Friday, May 23, 2008

The 1750 Hit Parade

A nifty review in the Wall Street Journal of The Great Transformation of Musical Taste by William Weber points out that our taste for great classics in concert hall music is rather modern. Up until the mid-1800s, concert programs were primarily composed of recent works by living composers:
Until the early 19th century, Mr. Weber says, no body of European music was viewed as innately superior to any other. Concerts displayed a variety of tastes and styles and rarely featured esteemed composers or particular genres. Having studied hundreds of concert programs spanning several decades, Mr. Weber tells us that the typical 18th-century public performance featured a miscellany of opera overtures, arias, concertos and ensemble numbers – all by living composers. "Variety is the soul of a concert," one pundit pronounced. Mozart's father advised him that success lay in keeping his compositions "short, easy and popular."
What happened to music?
Over the course of the 19th century, Mr. Weber shows, thinkers and commentators came to regard music not so much as a mode of entertainment as a source of truth. Their idealism was of a piece with the views of Shelley, Ruskin and Coleridge, who argued for the higher social purpose of art and literature. The Italian political leader Giuseppe Mazzini demanded that opera serve "art and Christian principle," not base commercialism.

Berlioz and Schumann put forth their own ideas of music as a form of moral responsibility, even suggesting that the world would be a better place if it were run by musicians...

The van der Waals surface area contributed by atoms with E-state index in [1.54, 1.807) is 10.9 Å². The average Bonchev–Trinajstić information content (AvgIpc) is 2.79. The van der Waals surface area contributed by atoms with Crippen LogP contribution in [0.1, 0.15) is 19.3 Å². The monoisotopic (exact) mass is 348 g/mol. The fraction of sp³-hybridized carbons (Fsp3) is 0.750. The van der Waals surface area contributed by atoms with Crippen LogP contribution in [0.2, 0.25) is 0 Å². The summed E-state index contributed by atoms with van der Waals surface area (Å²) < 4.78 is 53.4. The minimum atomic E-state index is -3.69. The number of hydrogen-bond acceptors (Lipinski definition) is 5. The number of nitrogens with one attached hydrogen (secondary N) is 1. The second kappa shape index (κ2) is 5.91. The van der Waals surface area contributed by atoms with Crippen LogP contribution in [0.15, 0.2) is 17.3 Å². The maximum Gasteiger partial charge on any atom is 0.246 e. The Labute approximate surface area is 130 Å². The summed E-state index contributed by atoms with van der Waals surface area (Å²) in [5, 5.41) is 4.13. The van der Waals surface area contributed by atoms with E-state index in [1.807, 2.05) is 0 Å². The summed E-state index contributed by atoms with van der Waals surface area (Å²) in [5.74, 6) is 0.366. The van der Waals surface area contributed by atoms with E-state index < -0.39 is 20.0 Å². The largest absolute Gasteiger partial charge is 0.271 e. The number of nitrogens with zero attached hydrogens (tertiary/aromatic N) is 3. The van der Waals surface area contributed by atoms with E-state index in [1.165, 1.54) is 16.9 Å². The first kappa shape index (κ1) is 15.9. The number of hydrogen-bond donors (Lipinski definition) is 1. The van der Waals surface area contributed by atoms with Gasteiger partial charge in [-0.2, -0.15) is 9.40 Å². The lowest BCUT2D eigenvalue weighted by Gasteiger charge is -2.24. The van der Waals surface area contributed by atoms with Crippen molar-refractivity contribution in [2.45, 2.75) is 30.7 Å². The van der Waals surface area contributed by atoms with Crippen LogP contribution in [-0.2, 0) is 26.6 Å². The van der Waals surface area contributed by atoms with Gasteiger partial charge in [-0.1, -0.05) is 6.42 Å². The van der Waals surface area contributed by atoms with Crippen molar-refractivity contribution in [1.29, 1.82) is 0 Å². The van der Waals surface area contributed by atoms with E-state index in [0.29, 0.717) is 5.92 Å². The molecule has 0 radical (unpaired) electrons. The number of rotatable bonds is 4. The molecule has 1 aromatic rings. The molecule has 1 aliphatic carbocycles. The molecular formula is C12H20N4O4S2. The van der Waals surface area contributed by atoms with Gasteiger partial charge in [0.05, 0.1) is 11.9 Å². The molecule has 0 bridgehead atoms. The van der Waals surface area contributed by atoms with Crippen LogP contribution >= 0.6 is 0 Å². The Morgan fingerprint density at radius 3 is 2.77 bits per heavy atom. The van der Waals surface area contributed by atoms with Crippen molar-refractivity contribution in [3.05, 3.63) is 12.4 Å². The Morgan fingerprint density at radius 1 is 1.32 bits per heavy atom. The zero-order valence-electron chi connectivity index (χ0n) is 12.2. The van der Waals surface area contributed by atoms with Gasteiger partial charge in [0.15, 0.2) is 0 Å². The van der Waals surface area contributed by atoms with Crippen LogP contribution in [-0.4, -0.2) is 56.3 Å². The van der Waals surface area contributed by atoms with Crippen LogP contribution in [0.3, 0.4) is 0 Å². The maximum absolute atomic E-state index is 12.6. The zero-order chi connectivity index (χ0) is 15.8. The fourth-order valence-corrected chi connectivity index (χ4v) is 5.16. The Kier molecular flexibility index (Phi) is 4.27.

I can think of nothing that would kill the pleasure of music faster than making it moral responsibility. Of course, modernist composers didn't help themselves:
The list of canonical works grew during the late 19th century and early 20th. Naturally, new works entered the repertory, but less frequently. The audience preference for the old intensified into an outright dislike of the new when craggy modernist dissonance started competing for public attention with lush, late-romantic harmonies. Think only of the howls of rage that greeted the works by Schönberg and Stravinsky in the 1910s and 1920s.

Thus the canon became a form of resistance to a turn in concert programming that, with some exceptions, never captured the public's affection. In a sense, we inhabit this world today. Mr. Weber is not a moralist and does not claim that, by preferring Tchaikovsky to, say, the current-day atonalist Charles Wuorinen, we are philistines or reactionaries. But he does show that the dead did not always reign supreme over our conception of the great and the good. And he leaves us to conclude that they need not do so now...
So all that 1950s uproar over Rock 'n Roll being the unworthy music was a middle-brow echo of the musical shifts in the 1800s.

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